Packy on remote work: Remote work worked under the extreme duress of a pandemic, with all of the human impact of lockdowns and children unable to go to school and people being unable to see their friends and extended families. It will work even better out of COVID.

I think they all miss a more fundamental point, which is that crypto represents an architectural shift in how technology works and therefore how the world works.That architectural shift is called distributed consensus — the ability for many untrusted participants in a network to establish consistency and trust. This is something the Internet has never had, but now it does, and I think it will take 30 years to work through all of the things we can do as a result. Money is the easiest application of this idea, but think more broadly — we can now, in theory, build Internet native contracts, loans, insurance, title to real world assets, unique digital goods (known as non-fungible tokens or NFTs), online corporate structures (such as digital autonomous organizations or DAOs), and on and on.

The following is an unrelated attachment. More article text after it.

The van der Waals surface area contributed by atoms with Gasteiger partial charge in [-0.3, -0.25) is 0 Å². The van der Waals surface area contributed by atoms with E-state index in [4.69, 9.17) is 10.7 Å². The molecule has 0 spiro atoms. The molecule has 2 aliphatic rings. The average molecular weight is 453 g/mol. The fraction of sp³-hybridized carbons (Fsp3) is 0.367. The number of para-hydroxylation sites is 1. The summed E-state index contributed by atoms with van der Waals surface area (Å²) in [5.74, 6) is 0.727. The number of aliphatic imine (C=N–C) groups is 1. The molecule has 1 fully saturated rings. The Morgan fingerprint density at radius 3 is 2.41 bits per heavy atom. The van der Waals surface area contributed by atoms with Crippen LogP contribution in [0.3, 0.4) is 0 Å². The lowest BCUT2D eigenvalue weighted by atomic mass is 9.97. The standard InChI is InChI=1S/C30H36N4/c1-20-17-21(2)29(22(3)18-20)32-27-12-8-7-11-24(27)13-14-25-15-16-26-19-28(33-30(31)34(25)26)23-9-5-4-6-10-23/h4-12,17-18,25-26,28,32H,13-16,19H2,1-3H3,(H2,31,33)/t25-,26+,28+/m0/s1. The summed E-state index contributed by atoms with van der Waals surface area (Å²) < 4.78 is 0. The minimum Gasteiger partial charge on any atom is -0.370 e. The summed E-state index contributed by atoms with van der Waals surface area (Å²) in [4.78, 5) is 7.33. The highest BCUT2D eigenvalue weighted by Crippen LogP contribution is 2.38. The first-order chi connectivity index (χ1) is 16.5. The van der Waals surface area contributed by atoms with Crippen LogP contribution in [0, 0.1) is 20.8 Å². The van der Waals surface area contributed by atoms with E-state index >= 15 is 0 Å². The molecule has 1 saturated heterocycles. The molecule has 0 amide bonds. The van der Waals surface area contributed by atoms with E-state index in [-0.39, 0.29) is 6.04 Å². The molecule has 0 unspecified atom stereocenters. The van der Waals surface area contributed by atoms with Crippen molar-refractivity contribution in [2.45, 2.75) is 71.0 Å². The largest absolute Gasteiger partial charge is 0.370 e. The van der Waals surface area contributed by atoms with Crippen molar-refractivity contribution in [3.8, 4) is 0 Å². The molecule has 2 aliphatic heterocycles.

Peter Thiel has made the characteristically sweeping observation that AI is in some sense a left wing idea — centralized machines making top-down decisions — but crypto is a right wing idea — many distributed agents, humans and bots, making bottom-up decisions. I think there’s something to that. Historically the tech industry has been dominated by left wing politics, just like any creative field, which is why you see today’s big tech companies so intertwined with the Democratic Party. Crypto potentially represents the creation of a whole new category of technology, quite literally right wing tech that is far more aggressively decentralized and far more comfortable with entrepreneurialism and free voluntary exchange. If you believe, as I do, that the world needs far more technology, this is a very powerful idea, a step function increase in what the technology world can do.